Washington Governor Jay Inslee issued a moratorium on the death penalty Tuesday morning after months of reviewing capital punishment in the state.
"Equal justice under the law is the state’s primary responsibility. And in death penalty cases, I’m not convinced equal justice is being served," Inslee said Tuesday. "The use of the death penalty in this state is unequally applied, sometimes dependent on the budget of the county where the crime occurred."
Inslee's decision applies to future cases that come to his desk for action; the moratorium does not commute the sentences of anyone already on death row. At present there are nine people on death row at the Walla Walla State Penitentiary, including three from the Spokane area.
- Dewayne Woods was convicted in 1997 of aggravated first degree murder for the killings of Telisha Shaver and Jade Moore in Spokane County.
- Robert Yates was convicted in 2002 of murdering Melinda Mercer and Connie LaFontaine Ellis in Pierce County. Previously Yates agreed to a plea deal in Spokane County on murders committed in this area in exchange for being spared the death penalty.
- Byron Scherf was convicted last year of aggravated first degree murder for the killing of Corrections Officer Jayme Beindl while he was being held at the Monroe Correctional Complex in western Washington.
Inslee stressed that the moratorium is not a show of mercy for the criminals awaiting execution.
"Let me say clearly that this policy decision is not about the nine men on death row in Walla Walla," Inslee said. "I don’t question their guilt or the gravity of their crimes. They get no mercy from me. This action does not commute their sentences or issue any pardons to any offender. But I do not believe their horrific offenses override the problems that exist in our capital punishment system."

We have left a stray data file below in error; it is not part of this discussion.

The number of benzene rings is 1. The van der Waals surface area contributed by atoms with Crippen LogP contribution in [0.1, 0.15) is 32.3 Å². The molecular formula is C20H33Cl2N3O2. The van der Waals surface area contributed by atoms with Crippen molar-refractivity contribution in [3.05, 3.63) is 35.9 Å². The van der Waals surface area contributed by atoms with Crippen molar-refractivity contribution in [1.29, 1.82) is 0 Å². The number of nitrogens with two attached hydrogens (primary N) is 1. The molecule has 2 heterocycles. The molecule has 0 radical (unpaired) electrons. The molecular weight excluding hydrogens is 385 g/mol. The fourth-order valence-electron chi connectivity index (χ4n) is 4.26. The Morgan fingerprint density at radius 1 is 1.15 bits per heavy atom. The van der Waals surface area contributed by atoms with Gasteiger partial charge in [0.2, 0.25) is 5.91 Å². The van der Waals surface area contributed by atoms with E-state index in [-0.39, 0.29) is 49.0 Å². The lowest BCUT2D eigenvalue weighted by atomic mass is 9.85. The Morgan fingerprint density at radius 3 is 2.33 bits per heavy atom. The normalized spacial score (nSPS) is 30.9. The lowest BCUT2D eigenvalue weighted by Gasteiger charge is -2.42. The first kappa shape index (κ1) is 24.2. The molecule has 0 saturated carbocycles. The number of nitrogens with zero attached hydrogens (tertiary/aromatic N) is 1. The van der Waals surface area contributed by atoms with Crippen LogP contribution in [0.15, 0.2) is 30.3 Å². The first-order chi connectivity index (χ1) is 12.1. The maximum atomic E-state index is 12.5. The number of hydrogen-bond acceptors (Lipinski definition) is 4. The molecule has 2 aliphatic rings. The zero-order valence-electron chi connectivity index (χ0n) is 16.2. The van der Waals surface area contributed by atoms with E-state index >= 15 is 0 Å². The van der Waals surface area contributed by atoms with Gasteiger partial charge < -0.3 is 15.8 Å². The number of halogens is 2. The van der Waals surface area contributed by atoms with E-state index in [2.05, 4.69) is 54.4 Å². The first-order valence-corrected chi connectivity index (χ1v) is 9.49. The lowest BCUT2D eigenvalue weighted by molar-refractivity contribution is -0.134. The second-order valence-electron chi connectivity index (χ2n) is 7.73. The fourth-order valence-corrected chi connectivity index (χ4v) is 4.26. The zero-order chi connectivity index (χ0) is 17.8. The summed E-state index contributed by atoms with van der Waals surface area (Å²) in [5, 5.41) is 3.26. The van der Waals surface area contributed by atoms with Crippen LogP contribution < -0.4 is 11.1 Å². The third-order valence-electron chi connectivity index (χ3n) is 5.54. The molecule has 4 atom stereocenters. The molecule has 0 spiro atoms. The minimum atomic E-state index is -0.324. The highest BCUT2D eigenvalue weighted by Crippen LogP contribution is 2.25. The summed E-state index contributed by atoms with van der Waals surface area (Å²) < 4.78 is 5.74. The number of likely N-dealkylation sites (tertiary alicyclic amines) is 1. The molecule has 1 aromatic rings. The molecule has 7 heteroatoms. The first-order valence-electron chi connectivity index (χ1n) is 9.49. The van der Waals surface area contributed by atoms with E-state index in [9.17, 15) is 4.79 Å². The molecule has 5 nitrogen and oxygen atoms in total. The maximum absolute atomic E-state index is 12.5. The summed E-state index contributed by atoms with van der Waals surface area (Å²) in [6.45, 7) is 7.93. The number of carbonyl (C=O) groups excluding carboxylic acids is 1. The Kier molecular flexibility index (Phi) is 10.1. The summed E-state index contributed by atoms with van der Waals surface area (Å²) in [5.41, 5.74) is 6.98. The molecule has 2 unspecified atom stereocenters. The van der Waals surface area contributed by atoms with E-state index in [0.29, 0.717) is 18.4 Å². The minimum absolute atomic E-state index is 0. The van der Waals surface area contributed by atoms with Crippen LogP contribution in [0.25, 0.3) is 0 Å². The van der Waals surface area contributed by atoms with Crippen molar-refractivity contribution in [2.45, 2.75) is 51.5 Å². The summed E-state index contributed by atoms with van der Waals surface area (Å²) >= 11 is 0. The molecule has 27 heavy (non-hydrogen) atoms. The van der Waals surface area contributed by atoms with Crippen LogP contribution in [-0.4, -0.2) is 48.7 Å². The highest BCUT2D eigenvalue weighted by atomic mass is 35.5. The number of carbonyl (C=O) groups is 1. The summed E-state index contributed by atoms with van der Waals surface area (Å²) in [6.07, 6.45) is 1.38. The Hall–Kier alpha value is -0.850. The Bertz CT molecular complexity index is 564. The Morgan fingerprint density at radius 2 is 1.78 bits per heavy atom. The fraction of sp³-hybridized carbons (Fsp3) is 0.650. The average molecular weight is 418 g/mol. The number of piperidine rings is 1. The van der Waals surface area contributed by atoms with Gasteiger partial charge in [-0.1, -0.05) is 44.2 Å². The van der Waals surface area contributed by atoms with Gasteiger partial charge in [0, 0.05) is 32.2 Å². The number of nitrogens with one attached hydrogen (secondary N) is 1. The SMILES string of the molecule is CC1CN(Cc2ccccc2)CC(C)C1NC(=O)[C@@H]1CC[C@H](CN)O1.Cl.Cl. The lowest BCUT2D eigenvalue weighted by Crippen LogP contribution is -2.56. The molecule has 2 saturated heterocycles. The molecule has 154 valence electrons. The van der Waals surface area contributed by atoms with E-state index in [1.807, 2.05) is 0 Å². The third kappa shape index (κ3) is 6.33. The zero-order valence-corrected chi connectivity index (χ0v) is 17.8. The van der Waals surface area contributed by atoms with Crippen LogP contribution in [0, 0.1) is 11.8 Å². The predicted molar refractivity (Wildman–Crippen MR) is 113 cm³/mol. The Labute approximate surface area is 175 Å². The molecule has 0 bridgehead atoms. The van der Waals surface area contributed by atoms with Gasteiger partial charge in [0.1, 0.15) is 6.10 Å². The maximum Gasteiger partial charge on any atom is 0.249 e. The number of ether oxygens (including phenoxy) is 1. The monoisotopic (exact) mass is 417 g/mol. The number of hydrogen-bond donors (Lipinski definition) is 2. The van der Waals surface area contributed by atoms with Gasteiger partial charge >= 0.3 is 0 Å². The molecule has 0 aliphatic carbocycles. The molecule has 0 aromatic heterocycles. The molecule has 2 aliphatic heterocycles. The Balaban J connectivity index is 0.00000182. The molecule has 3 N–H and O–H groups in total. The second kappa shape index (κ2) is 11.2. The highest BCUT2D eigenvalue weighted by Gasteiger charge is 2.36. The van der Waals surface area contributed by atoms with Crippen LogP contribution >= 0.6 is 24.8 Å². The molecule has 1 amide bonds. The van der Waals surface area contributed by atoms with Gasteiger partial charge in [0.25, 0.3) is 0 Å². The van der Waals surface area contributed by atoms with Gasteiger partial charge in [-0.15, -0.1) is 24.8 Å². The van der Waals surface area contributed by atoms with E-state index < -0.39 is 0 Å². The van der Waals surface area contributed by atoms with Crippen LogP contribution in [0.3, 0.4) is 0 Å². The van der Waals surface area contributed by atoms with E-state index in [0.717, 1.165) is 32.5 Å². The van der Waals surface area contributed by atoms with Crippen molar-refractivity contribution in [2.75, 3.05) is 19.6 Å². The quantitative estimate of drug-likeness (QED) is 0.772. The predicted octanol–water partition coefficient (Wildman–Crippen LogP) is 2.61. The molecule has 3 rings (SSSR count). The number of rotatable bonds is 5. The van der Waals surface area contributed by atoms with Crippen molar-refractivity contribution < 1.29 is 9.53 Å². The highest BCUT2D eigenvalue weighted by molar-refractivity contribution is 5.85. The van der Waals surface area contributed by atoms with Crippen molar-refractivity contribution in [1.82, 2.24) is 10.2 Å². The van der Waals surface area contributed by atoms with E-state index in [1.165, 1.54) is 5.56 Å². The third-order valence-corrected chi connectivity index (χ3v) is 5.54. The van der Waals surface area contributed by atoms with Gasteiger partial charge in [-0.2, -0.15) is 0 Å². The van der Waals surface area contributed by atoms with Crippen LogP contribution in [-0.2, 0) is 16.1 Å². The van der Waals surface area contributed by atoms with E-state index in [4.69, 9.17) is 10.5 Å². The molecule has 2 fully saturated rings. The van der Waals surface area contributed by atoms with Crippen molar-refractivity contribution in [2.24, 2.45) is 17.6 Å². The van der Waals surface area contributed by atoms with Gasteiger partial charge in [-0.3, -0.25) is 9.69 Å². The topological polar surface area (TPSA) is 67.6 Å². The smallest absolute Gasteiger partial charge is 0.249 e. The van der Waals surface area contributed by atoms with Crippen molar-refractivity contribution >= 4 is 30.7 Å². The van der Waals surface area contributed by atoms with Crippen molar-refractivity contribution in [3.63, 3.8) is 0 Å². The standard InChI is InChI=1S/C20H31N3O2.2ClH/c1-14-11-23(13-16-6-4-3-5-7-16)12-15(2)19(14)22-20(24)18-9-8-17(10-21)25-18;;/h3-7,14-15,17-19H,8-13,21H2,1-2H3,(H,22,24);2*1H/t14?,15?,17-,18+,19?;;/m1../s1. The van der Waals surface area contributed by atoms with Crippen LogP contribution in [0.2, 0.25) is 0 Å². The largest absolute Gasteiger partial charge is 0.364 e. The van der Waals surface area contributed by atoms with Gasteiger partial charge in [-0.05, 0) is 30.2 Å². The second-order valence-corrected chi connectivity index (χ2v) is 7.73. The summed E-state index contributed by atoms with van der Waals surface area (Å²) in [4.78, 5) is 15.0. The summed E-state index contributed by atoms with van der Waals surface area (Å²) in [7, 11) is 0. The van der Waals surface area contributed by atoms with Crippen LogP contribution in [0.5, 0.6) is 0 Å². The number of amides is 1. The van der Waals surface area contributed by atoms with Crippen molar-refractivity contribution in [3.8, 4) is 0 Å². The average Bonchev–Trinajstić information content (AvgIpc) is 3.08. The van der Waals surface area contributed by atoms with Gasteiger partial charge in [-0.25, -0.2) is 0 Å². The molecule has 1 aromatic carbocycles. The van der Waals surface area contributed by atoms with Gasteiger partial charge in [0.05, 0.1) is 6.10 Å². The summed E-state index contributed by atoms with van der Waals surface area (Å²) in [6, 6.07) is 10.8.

Since 1904, 78 prisoners have been executed in Washington State. However, since 1981, 32 people have been sentenced to death but of those 18 had their sentences commuted to life in prison and one individual was set free. Only five individuals have been executed since 1993, the last one being Cal Coburn Brown, who was executed by lethal injection on Sept. 10, 2010 for the murder of Holly Washa.
Inslee said that he knows the death penalty is a heated and emotional issue and that his announcement places Washington into a growing national conversation. At present, there are 18 states and the District of Columbia which do not have a death penalty statute.
"With my action today I expect Washington state will join a growing national conversation about capital punishment. I welcome that and I’m confident that our citizens will engage in this very important debate," Inslee said.